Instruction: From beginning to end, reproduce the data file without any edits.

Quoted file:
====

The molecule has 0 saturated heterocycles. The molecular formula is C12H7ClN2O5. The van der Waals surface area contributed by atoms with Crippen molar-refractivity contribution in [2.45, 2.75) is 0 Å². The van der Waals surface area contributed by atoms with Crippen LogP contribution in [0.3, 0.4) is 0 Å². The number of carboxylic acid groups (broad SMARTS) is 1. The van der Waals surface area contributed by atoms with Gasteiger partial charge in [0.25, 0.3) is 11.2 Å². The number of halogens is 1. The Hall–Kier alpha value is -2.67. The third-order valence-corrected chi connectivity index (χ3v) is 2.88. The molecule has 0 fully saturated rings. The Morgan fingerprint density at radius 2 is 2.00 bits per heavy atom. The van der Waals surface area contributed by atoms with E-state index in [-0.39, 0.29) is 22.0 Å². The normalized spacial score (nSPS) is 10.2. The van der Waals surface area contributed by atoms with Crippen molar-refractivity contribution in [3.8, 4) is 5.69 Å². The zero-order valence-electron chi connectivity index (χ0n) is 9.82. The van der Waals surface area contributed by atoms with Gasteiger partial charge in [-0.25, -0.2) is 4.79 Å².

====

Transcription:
The molecule has 0 saturated heterocycles. The molecular formula is C12H7ClN2O5. The van der Waals surface area contributed by atoms with Crippen molar-refractivity contribution in [2.45, 2.75) is 0 Å². The van der Waals surface area contributed by atoms with Crippen LogP contribution in [0.3, 0.4) is 0 Å². The number of carboxylic acid groups (broad SMARTS) is 1. The van der Waals surface area contributed by atoms with Gasteiger partial charge in [0.25, 0.3) is 11.2 Å². The number of halogens is 1. The Hall–Kier alpha value is -2.67. The third-order valence-corrected chi connectivity index (χ3v) is 2.88. The molecule has 0 fully saturated rings. The Morgan fingerprint density at radius 2 is 2.00 bits per heavy atom. The van der Waals surface area contributed by atoms with E-state index in [-0.39, 0.29) is 22.0 Å². The normalized spacial score (nSPS) is 10.2. The van der Waals surface area contributed by atoms with Crippen molar-refractivity contribution in [3.8, 4) is 5.69 Å². The zero-order valence-electron chi connectivity index (χ0n) is 9.82. The van der Waals surface area contributed by atoms with Gasteiger partial charge in [-0.25, -0.2) is 4.79 Å².